×
You will be redirected back to your article in seconds

How Google Plans to Take Down Amazon’s Echo (EXCLUSIVE)

At its press event in San Francisco next week, Google is expected to not only unveil new flagship phones, but also officially launch Google Home, a Wifi-connected smart speaker that can be best described as Google’s answer to Amazon’s Echo — but it’s just a first step in an ambitious plan to battle Amazon for dominance in the home.

Google has already started to talk to consumer electronics manufacturers about building other devices that will work just like Google Home, Variety has learned. Key to these efforts is another device that has been built by the same team as Google Home: Chromecast, and its music-loving sibling Chromecast Audio.

How Casting Became A Trojan Horse

Google revealed key details of this plan during a closed-door meeting with industry insiders about a month after publicly unveiling Google Home. The meeting was attended by around 50 participants, and held in Google’s Mountain View offices. It brought some of the biggest names of home audio together in one room.

Some of the companies in attendance have already been working with Google by selling Wifi-enabled speakers powered by Google Cast, the same technology that’s behind Google’s popular Chromecast streaming adapter. Chromecast and Google Home do share some key technology, and Google now wants to use these existing relationships to get consumer electronics manufacturers to build their own versions of Google Home — smart speakers that are powered by Google’s cloud-based assistant.

Popular on Variety

“Google Cast has become a Trojan horse,” said one of the attendees, who wasn’t authorized to speak on the record with Variety. This insider estimated that some of the companies that attended the meeting may be ready to unveil speakers with integrated microphones and a connection to Google’s assistant as early as next summer.

Amazon’s Echo Is the Next Search Bar

Google’s overtures to consumer electronics makers come at a time of upheaval for many home audio brands. Premium stereo equipment makers in particular have seen their sales diminished in recent years by both changing listening habits and a rapid evolution of technology.

The move to streaming audio led music fans to massively embrace headphones and cheap Bluetooth speakers. Then Sonos came along and established itself as the market leader for premium Wifi-connected speakers. And finally, Amazon surprised everyone with the Echo, a device that redefined what a speaker does, thanks to smart voice control that can be used to request songs, news headlines, the weather, and even to order a pizza or an Uber.

Amazon hasn’t released any official sales numbers for the Echo yet, but analysts peg the number of Echos sold north of 3 million. Reportedly, Amazon plans to sell as many as 10 million Echo devices next year.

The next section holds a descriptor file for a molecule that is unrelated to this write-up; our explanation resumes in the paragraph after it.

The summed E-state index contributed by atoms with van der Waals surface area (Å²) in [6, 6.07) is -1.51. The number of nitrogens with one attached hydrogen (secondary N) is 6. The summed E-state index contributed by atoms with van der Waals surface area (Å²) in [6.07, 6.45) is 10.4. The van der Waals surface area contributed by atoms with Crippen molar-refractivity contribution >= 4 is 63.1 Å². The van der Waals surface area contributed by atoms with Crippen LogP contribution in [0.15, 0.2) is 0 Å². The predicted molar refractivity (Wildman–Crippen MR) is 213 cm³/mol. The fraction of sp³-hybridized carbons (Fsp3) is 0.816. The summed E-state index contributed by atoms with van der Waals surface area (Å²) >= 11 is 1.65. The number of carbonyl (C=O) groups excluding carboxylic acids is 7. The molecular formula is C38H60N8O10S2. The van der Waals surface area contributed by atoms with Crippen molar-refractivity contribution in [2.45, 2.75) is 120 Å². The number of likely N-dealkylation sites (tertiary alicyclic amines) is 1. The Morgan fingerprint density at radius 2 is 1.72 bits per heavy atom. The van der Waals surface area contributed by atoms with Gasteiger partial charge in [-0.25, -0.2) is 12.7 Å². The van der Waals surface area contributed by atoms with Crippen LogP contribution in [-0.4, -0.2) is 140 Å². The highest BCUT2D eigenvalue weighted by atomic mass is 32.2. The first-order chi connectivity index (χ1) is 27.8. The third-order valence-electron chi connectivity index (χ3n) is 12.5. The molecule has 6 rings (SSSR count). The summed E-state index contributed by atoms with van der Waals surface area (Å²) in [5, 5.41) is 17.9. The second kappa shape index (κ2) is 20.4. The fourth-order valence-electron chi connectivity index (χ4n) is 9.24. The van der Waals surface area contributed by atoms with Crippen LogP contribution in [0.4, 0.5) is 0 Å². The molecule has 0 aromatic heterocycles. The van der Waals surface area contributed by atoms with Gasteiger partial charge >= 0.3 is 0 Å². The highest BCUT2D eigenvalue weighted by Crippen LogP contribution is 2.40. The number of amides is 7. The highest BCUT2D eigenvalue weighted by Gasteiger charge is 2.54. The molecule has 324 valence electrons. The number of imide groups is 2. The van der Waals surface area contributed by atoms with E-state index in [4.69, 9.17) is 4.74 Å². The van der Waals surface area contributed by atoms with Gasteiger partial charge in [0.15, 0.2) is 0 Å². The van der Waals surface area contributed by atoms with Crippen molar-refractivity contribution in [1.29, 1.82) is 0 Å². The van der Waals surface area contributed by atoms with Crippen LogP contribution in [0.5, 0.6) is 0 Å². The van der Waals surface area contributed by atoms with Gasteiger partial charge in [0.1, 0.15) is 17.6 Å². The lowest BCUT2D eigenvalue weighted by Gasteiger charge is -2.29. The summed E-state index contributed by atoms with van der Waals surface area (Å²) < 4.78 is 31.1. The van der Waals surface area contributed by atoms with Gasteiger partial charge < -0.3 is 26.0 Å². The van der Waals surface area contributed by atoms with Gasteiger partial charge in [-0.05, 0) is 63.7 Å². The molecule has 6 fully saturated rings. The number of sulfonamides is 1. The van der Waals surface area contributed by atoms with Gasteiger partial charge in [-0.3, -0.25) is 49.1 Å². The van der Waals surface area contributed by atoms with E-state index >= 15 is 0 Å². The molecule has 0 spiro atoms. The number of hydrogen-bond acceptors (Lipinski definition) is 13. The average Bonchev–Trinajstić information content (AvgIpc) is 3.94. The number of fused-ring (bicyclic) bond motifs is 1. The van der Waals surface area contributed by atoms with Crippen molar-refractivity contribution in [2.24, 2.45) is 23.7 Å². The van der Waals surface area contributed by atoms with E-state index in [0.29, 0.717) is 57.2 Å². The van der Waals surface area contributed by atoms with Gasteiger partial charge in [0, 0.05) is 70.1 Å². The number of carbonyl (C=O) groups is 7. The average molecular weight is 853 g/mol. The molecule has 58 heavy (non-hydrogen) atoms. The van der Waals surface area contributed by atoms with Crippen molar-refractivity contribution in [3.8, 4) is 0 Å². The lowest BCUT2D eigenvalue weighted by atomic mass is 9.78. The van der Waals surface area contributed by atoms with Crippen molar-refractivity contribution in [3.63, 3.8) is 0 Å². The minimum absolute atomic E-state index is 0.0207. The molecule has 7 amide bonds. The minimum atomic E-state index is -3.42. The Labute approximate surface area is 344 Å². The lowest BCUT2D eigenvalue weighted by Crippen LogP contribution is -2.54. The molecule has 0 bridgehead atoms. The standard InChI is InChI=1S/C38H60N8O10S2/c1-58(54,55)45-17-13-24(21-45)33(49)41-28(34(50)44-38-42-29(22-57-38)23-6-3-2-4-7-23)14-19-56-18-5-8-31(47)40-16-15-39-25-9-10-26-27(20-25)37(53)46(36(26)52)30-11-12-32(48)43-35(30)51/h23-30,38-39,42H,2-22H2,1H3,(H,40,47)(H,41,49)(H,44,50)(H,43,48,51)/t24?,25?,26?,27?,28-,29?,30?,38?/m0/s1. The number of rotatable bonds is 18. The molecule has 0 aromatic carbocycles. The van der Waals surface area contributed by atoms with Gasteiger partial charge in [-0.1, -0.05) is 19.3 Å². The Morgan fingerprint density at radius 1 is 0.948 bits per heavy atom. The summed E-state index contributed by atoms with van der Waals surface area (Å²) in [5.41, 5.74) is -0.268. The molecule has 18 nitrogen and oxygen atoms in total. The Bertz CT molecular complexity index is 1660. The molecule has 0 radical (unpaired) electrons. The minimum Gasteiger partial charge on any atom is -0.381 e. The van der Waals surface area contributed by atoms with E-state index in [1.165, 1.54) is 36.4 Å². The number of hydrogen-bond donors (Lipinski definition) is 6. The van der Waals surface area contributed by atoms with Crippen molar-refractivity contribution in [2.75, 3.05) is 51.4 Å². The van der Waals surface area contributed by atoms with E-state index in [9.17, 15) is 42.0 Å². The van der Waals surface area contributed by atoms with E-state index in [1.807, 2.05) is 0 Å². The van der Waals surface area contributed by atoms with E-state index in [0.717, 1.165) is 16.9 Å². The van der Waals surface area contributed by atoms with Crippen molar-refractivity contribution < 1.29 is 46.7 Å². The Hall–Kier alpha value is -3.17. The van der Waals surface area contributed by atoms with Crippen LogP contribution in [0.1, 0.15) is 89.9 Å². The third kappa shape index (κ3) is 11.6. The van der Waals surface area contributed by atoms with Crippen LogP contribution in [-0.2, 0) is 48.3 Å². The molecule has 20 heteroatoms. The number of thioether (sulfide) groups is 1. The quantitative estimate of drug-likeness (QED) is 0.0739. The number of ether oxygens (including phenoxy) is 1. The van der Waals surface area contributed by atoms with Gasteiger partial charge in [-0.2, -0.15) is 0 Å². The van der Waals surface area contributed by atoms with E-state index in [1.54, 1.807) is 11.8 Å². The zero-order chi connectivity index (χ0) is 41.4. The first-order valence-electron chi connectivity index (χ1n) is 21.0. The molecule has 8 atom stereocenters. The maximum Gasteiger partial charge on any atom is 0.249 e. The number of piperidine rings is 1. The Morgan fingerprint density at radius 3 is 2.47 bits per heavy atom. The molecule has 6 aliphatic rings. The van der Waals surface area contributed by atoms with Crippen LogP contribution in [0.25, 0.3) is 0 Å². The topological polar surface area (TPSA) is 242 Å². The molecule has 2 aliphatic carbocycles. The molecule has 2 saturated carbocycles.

Home audio vendors are more than a bit concerned about this trend. So is Google, albeit for other reasons. To Google, the Echo isn’t just another speaker. It’s part of a bigger move away from text- and app-based interfaces that require users to seek out information to voice-based systems that offer more natural interaction. In other words: It’s what’s next after Google’s search bar — and it’s made by a competitor.

Google Home Is Built for the Entire House

That’s why Google developed Google Home, a small speaker with integrated microphones that responds to voice commands to play music and tap into Google-operated services for additional smarts. Google hasn’t actually given any live demonstrations of the product yet, but a product video shown at Google I/O in June showed users asking the speaker to query Google Calendar, send text messages to contacts, translate phrases, control connected light bulbs and more.

The device is powered by Google Assistant: A smart, personalized assistant in the cloud that can respond to questions and commands, making use of the data Google has about its users.

Google Home also integrates with Google Cast, the same technology that powers Google’s popular Chromecast streaming adapter. Consumers will be able to launch audio from their favorite Cast-compatible streaming apps on Google Home, including Spotify, Tunein, Pandora, NPR One, SoundCloud and more.

At the same time, Google Home also works as a Cast sender, which means that it can launch media playback on other Cast-compatible devices. Consumers will, for example, be able to launch YouTube video playback on their TVs by telling Google Home what they want to watch. What’s more, Google Home can play music in sync with other Google Cast-capable speakers or Chromecast Audio-equipped stereo systems.

The Battle for Your Bedroom